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Quickly view satellite imagery, hyperspectral imagery, and machine learning image outputs directly in your iTerm2 terminal.

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bv is a small tool to quickly view high-resolution multi-band imagery directly in your iTerm 2. It was designed for visualising very large images located on a remote machine over a low-bandwidth connection. It subsamples and compresses the image sends it over the wire as a base64-encoded PNG (hence the name "bv") that iTerm 2 inlines in your terminal.

Now, go and compare the above to old-school rendering or my other tool tv. Welcome to 2017!

Some Examples

Here are a number of examples that show how this tool can be used.

Big image over small connection

Display a 3.5 billion pixel single-band image (3.3GB) using only 467KB over a SSH connection.

Different band combinations

Display a six-band image (7.2GB) using only 1.1MB over a SSH connection. Here, we put bands 5-4-3 into the RGB channels using

-b 5 -b 4 -b 3
(ordering matters) and set the width of the output image to be 600 pixels using
-w 600

You can also specify a single band to display (e.g.,

-b 1

Subset images

You can subset images using

syntax which is
-srcwin xoff yoff
xsize ysize
. For example, only displaying a small 1000x1000 area of the same large image above.

This allows you to quickly identify regions of your image and then paste the same options into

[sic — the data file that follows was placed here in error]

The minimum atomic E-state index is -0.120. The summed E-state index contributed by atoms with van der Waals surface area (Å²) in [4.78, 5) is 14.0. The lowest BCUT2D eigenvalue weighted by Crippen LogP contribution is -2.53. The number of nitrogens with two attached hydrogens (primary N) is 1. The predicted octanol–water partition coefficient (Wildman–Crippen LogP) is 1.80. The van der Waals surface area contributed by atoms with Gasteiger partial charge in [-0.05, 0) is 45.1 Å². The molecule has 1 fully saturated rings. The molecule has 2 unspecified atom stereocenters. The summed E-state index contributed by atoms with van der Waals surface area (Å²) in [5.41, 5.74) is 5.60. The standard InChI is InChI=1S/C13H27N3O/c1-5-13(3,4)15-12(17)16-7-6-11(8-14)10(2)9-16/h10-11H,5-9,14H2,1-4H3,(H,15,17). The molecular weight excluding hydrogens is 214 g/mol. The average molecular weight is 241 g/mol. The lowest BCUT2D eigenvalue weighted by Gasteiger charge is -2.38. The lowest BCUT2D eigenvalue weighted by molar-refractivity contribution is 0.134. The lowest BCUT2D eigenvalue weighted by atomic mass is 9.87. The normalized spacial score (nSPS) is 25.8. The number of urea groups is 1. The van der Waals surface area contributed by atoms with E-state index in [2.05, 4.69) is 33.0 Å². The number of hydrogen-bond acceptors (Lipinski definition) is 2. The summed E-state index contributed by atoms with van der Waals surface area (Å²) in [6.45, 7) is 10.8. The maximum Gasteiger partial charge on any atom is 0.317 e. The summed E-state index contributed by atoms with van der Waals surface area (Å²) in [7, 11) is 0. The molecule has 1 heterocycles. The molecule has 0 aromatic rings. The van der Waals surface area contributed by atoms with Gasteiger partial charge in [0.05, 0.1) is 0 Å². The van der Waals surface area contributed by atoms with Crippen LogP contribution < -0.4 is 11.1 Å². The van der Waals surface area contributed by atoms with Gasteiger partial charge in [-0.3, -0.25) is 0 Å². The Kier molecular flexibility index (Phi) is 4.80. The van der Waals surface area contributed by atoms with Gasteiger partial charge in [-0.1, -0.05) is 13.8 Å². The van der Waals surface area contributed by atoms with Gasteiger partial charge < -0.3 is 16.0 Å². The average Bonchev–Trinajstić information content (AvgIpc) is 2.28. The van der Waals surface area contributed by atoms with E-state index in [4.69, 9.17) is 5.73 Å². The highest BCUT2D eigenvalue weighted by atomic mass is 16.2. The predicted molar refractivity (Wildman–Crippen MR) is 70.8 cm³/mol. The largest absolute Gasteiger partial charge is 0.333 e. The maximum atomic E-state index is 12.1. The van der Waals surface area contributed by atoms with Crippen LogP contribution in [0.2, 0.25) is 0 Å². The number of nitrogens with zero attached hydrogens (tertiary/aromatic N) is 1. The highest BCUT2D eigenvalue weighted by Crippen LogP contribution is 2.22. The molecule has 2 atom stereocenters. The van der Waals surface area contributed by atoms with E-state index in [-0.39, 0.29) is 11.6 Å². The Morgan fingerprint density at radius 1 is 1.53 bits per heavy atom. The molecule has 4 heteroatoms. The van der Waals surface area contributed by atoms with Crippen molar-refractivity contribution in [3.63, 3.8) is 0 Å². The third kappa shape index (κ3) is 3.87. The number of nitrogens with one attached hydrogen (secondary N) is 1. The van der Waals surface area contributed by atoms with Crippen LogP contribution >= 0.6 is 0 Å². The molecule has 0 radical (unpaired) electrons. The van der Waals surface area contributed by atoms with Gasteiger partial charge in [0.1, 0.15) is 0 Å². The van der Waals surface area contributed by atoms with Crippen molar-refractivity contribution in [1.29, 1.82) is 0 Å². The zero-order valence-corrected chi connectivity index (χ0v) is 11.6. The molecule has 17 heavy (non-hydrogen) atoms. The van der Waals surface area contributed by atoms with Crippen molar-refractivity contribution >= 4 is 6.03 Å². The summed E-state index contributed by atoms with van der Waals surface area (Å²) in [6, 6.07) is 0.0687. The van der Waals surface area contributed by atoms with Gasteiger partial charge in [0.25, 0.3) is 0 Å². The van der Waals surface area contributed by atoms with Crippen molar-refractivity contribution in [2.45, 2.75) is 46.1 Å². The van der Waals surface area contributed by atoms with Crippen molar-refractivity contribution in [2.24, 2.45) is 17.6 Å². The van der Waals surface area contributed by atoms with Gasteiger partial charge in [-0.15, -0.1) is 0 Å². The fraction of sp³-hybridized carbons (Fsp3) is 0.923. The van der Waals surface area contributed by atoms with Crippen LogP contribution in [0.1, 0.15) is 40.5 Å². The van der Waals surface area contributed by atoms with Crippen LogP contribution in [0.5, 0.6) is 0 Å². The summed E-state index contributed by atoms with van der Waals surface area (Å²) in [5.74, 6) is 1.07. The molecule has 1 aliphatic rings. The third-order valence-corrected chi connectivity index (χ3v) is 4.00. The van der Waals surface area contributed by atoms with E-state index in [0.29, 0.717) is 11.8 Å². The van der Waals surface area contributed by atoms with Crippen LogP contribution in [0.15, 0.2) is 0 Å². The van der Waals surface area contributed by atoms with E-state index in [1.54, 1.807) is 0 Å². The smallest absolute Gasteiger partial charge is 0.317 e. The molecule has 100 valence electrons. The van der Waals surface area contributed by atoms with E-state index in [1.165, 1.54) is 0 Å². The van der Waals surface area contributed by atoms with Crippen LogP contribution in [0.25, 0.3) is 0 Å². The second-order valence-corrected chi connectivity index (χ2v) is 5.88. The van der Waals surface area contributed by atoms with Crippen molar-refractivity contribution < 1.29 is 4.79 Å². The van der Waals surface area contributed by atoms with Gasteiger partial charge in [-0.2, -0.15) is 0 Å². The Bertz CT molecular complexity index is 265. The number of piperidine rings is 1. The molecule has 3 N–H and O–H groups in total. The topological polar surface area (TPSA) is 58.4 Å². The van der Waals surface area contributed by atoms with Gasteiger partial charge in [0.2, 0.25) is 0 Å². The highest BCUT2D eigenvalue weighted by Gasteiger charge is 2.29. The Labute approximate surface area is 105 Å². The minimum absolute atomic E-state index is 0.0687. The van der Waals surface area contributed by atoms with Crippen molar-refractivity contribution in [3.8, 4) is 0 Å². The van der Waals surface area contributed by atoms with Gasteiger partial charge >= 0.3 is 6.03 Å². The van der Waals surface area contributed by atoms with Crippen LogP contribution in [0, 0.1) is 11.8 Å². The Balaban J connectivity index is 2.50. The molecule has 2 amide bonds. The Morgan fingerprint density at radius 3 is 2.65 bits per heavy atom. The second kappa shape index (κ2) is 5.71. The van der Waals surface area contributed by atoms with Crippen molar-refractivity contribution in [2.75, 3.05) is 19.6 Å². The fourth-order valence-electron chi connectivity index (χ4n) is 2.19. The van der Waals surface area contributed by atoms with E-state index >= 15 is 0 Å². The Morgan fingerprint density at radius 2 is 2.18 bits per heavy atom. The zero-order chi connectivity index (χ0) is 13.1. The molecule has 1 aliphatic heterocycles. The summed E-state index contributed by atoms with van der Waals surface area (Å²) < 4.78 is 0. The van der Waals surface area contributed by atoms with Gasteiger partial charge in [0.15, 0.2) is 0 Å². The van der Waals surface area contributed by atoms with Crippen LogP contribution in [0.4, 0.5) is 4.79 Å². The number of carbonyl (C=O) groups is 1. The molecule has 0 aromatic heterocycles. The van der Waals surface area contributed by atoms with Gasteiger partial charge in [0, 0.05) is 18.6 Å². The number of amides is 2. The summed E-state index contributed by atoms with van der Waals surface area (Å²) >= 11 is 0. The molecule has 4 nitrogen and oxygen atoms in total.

to complete your desired workflow. For example:
remote$ gdal_translate tasmania-2014.tif -b 5 -b 4 -b 3 -srcwin 12000 11000 1000 1000 -of PNG -ot UInt16 -scale 0 4000 ~/out.png
Input file size is 20000, 16000
0...10...20...30...40...50...60...70...80...90...100 - done.

Machine learning multi-class outputs with different color maps

Sometimes you might have a single-band image that only contains classes (integers). Different color maps can be applied to these single-band images using the

option and any choice from matplotlib's colormaps.


The bv tool can read from URLs (see the Trump image above). It can also parse URLs on

, this allows you to do things like this to quicky display available Landsat images roughly over Dubai.
remote$ landsat search --lat 25 --lon 55 --latest 3 | bv -urls -

Standard Input

Filenames can be read from

. For example:
ls -1 *.tif | bv -w 100 -


The level of compression can be changed using the

option (0-9).

Stacking images

If your bands are located in seperate images then you can stack them and display them in the RGB channels using

bv -stack RED.tif GREEN.tif BLUE.tif

There is also the

option to do it in reverse order.

Subsampling algorithm

The subsampling algorithm can be changed using the

option (same syntax as GDAL). The available subsamplings are: - Nearest - Average - Cubic Spline - Cubic - Mode - Lanczos - Bilinear

Alpha channel

For single-band images, you can specify the color value to set as the alpha channel. This is sometimes useful for machine learning outputs where you want to not display certain classes. You can add multiple of these with different values.


The bv tool will display PDF, EPS, and PNG output inline with out any changes to those files. If you want to disable this behaviour you can pass the

option allow GDAL to subsample, etc.

TMUX Support


You can save your default configuration by setting an alias in your

file. For example, I do:
alias bv='bv -w 800'


It is just a single-file script so all you'll need to do it put it in your

. Dependencies are Python 3, GDAL 2, Numpy, Matplotlib, and iTerm 2. I've found that the best way to install these dependencies are: ```bash

Python 3

brew install python3

Numpy and matplotlib

pip3 install numpy matplotlib


brew install gdal --HEAD --without-python pip3 install gdal ```

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